Healthy young people in UK may never be offered another Covid shot, expert says | Health policy

Healthy young people in the UK may never be offered another Covid vaccine, a leading expert has said, as a new wave of infections are set to hit the country in the coming weeks.

Giving his personal expert opinion, Adam Finn, professor of paediatrics at the University of Bristol and member of the UK Joint Committee on Vaccination and Immunization, suggested there was no point in offering a fourth shot to those who have not yet passed middle age, unless in the current landscape.

“I think it’s doubtful that young, healthy people will ever be offered another Covid vaccine beyond the third dose — at least with the vaccines and variants we have now,” Finn said, although he added that the two could change.

“You just don’t get anything very useful out of [further] immunize healthy young people with these vaccines because they rarely get sick – which is what vaccines prevent,” he said, adding that vaccines provided poor, short-lived protection against mild infections and onward transmission.

In March, the health secretary, Sajid Javid, suggested the second booster program could be extended in the fall; At present, a spring booster is only available to select groups, including people aged 75 and over and residents of care homes.

It has not yet been revealed which groups would be included in a wider rollout.

Another JCVI member told the Guardian that the assumption that younger, healthy people would not receive an extra dose was not unreasonable given the limitations of current vaccines and the reduction in disease severity. in this cohort.

“The recalls are really about personal protection and sustaining the resurgence of fall illnesses, given the global vaccine supply,” they said.

Finn said that among those vaccinated, one infection provided an antibody boost equivalent to another vaccine dose and could theoretically provide broader T-cell protection against the coronavirus’ non-spike proteins.

“I wouldn’t advise people to actively try to get infected, but if it happens – and in many people it will – the compensation for any illness or inconvenience they suffer is that it should leave them in a good place immune-wise,” he said.

However, Professor Danny Altmann, an immunologist at Imperial College London, warned that infection with the Omicron variant did not appear to produce a strong immune response, with many people being repeatedly infected every few weeks.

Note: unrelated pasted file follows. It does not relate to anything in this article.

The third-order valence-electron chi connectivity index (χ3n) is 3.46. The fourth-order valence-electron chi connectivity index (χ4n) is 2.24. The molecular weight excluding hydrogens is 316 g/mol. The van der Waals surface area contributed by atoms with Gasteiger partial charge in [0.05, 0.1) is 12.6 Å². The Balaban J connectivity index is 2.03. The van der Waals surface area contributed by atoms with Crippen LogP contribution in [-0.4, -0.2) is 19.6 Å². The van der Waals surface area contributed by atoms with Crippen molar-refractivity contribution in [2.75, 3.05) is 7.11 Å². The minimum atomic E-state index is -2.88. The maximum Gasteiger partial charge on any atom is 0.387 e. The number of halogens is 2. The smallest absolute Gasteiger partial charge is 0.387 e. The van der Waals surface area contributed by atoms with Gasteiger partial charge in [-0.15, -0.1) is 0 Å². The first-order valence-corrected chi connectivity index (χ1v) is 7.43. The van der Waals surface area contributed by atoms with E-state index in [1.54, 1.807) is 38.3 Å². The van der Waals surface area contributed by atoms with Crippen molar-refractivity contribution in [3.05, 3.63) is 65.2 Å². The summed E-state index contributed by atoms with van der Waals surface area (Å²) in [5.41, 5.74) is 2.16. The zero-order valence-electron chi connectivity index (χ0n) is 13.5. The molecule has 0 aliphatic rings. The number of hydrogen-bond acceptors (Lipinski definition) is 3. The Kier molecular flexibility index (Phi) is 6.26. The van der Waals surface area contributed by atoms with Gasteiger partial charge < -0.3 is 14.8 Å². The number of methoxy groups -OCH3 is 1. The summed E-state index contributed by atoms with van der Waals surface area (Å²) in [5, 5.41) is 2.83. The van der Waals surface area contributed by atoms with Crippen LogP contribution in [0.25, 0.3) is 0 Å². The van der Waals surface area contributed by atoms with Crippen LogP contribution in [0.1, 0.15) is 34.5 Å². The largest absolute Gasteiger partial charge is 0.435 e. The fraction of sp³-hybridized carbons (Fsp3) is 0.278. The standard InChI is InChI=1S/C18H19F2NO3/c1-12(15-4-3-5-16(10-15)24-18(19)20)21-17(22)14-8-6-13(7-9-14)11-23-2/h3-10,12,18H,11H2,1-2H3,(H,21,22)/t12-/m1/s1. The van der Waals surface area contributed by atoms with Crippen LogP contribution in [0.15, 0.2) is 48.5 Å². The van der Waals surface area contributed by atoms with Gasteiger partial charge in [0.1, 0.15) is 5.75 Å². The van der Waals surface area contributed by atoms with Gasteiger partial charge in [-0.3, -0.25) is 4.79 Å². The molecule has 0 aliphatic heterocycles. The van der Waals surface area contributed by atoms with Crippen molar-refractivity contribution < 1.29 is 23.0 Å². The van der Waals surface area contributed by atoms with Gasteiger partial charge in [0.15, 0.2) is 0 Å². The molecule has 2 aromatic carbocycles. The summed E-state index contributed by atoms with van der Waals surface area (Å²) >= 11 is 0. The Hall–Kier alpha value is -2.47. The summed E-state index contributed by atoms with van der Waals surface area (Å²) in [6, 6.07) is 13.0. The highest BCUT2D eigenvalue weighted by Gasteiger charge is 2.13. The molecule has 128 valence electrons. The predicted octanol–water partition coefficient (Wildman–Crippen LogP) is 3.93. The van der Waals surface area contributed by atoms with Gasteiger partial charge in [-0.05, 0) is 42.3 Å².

Infections could also pose a long-lasting risk of Covid, Altmann noted, adding that while current vaccines have limitations, boosters still increase immunity and reduce susceptibility to reinfection and serious illness, even in people. younger.

According to data released by the Office for National Statistics (ONS) on Friday, Covid levels, although falling, remain high in the UK, with an estimate one in 35 people in the community in England having Covid in the week ending April 30 – the lowest level since the start of the year. On 1.8 million people in the UK live long Covidabout 2.8% of the population.

Professor Lawrence Young, a virologist at the University of Warwick, said that while the vaccine-induced immune response in young people was more robust than in older adults, it was questionable whether further booster shots in the former were useless.

Sign up for First Edition, our free daily newsletter – every weekday morning at 7am BST

“In the face of future variants of vaccine avoidance and continued uncertainty about the long-term consequences of Covid infection, it will be important to monitor the duration of protection in [younger people]he said, adding that while vaccination did not completely stop transmission, it did reduce the spread of the virus.

“The winter months are likely to be difficult with new variants of Covid as well as other respiratory infections,” he added. “While the priority is to ensure the safety of the elderly and clinically vulnerable, it would be dangerous to ignore [younger, healthy people].”

Two new forms of Omicron labeled BA.4 and BA.5 are already being closely watched in the UK following an increase in cases in South Africa, with early data suggesting they may have a growth advantage over BA .2 – the form of Omicron which is dominant in the UK.

While the number of infections in the UK identified as BA.4 or BA.5 is low, some experts believe the UK is likely to experience a new wave of Covid – although the scale and potential impact remains uncertain. This is partly because the UK has seen a larger BA.2 wave and has higher vaccination levels than South Africa, both of which may offer better protection against BA infection. 4 and BA.5.

Source link

Edward L. Robinett